Puppet used declarative model-based approach for Infrastructure automation. This enables puppet to define infrastructure as code and enforce system configuration with programs.

In puppet we have files called manifests which is used to describe the desired state of the system and describe how you should configure your network and operating systems resources. These manifest files are then compiled into catalogs which is then applied to its corresponding node to ensure that configuration of the node is correct across the infrastructure.

Containerization with Docker

Docker is a platform that packages an application and all its dependencies together in the form of containers. This ensures that the application can work in any environment.

There are three important terms that are you are required to know when working with docker:

  • Dockerfile - this is a text document that contains all the commands that a user can call on the command line to assemble an image.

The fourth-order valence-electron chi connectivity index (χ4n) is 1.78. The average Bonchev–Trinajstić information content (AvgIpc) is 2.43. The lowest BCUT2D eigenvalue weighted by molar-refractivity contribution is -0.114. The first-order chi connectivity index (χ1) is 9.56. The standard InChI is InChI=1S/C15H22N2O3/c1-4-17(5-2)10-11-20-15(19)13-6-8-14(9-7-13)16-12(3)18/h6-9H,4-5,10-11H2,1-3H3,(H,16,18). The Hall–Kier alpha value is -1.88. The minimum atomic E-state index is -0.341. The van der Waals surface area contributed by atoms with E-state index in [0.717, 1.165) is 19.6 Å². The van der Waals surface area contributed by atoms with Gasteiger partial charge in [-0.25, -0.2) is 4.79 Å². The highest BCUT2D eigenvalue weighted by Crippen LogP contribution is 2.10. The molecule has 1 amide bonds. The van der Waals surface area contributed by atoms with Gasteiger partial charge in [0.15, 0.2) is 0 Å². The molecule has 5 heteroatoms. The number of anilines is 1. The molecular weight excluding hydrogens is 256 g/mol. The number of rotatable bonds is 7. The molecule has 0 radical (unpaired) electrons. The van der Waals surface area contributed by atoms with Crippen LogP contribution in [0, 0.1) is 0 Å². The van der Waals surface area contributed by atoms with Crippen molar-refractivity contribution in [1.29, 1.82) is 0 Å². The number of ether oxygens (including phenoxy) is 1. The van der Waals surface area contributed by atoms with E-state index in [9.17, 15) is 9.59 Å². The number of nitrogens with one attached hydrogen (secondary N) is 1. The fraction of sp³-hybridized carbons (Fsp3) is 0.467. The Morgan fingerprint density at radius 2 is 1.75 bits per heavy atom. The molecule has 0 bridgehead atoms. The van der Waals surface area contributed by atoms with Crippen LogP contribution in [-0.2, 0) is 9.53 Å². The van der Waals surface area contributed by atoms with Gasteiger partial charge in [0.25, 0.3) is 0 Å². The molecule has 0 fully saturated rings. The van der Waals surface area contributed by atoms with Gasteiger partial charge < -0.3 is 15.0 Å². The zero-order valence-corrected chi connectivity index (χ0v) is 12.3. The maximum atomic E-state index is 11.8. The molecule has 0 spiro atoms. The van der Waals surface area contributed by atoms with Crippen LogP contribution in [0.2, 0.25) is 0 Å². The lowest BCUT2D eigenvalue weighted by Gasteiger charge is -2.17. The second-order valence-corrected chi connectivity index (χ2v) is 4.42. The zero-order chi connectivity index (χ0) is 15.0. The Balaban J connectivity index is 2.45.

• Docker image - this is like a template which is used to create docker containers.
  • Docker container - this is a running instance of a docker image which holds the entire packages needed to run the application.

Some of the common docker commands include:

  • docker pull - this is used to pull images from the remote docker hub.
  • docker run - this is used to create a container from an image.
  • docker exec - this is used to access the running container.
  • docker stop - this is used to stop a running container.
  • docker kill - this is used to kill the container by stopping its execution.
  • docker commit - this is used to create a bew image of ab edited container on the local system.
  • docker push - this is used to push an image to the docker hub repository.
  • docker build - this is used to build an image from a specified docker file.

Continuous Monitoring with Nagios

Nagios is used for continuous monitoring of systems, applications and processes. In the event of a failure nagios can send a notification alerting the technical staff for immediate remediation process.

Nagios runs on a server usually as a daemon or a service. With nagios one can view the status information on the web interface or you can choose to receive email or SMS notifications if something happens since nagios behaves like a scheduler thus will run scripts at certain moments.

This post is licensed under CC BY 4.0 by the author.